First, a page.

Published online Sep 21, 2014. doi: 10.3748/wjg.v20.i35.12649
Revised: April 3, 2014
Accepted: May 12, 2014
Published online: September 21, 2014
AIM: To analyze the current available evidence of Kudo’s pit pattern classification for diagnosing colorectal neoplasms.
METHODS: A search was performed on Pubmed/Embase to identify studies reporting the outcomes of the pit pattern classification in colorectal polyps. Retrieved records were evaluated and selected by two independent investigators. The number of patients, polyps and diagnostic performance of Kudo’s pit pattern classification were retrieved from suitable studies. Pooled sensitivities and specificities were calculated using fixed or random effect models according to their heterogeneity. Publication bias was evaluated using funnel plot, Egger’s test, and Begg’s test. Sensitivity analysis was performed by omitting one study at a time and selecting a subgroup consisting of 11 magnifying chromoendoscopy studies.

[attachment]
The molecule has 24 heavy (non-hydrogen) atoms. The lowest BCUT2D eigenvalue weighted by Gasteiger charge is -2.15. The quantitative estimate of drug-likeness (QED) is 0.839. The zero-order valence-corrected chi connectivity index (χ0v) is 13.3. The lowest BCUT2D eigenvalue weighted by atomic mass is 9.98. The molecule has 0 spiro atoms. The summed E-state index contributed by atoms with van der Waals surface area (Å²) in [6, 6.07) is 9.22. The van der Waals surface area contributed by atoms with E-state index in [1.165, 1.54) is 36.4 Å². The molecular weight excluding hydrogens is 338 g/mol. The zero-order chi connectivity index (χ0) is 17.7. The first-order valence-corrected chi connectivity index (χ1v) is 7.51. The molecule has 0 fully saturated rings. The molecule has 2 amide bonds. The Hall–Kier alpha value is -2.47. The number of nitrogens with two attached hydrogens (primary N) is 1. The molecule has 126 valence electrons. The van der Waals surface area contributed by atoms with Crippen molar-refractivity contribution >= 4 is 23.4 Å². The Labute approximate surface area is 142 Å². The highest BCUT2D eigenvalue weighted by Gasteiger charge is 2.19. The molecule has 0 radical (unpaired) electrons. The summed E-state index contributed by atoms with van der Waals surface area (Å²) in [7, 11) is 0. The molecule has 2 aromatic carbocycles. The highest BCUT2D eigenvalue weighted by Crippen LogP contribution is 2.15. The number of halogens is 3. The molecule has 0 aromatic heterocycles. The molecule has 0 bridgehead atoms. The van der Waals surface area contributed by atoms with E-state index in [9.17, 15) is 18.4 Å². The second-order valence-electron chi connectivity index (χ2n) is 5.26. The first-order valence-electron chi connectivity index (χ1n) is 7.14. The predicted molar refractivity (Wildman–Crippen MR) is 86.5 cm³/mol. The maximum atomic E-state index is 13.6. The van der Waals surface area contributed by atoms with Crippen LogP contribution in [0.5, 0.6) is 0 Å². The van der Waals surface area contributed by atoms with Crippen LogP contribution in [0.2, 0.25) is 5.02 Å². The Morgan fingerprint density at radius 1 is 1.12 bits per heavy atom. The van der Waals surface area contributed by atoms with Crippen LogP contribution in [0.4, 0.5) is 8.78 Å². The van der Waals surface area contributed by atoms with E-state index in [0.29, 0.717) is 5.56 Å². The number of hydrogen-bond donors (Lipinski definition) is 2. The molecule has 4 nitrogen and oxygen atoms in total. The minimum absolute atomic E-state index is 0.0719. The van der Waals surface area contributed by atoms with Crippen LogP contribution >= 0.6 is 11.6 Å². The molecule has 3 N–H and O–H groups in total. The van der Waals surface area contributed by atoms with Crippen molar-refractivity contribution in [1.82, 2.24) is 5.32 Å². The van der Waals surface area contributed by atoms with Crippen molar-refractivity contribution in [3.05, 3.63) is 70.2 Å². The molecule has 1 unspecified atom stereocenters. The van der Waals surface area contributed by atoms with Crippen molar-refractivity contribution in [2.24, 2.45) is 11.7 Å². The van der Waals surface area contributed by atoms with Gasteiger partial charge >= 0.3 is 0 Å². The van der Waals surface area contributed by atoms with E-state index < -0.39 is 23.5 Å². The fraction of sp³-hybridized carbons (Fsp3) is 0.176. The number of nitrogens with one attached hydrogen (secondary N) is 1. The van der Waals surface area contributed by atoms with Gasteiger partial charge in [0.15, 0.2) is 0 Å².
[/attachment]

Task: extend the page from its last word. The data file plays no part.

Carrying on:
RESULTS: 20 eligible studies were included in which a total of 5111 colorectal lesions in 3418 patients were identified for the differentiation of neoplastic and non-neoplastic polyps. Pit pattern classification in all the studies of mucosal patterns with magnification resulted in a pooled sensitivity of 89.0% (95%CI: 85.2-91.9) and pooled specificity of 85.7% (95%CI: 81.3-89.2) and the area under the SROC curve was 0.9354. There was significant publication bias (P = 0.038 and 0.006 for sensitivity and specificity using Egger’s test, P = 0.035 and 0.139 for sensitivity and specificity using Begg’s test, respectively). No single study significantly affected the pooled result, and the magnifying chromoendoscopy subgroup yielded a sensitivity of 92.7% (95%CI: 89.2-95.2) and specificity of 87.3% (95%CI: 81.6-91.4).
CONCLUSION: Kudo’s pit pattern classification is an accurate diagnostic method for the differentiation of neoplastic colorectal lesions. Publication bias is significant in the current available literature.
Core tip: According to the current available evidence, Kudo’s pit pattern classification is an accurate diagnostic method for the differentiation of neoplastic and non-neoplastic colorectal lesions. The risk of potential publication bias should be noted.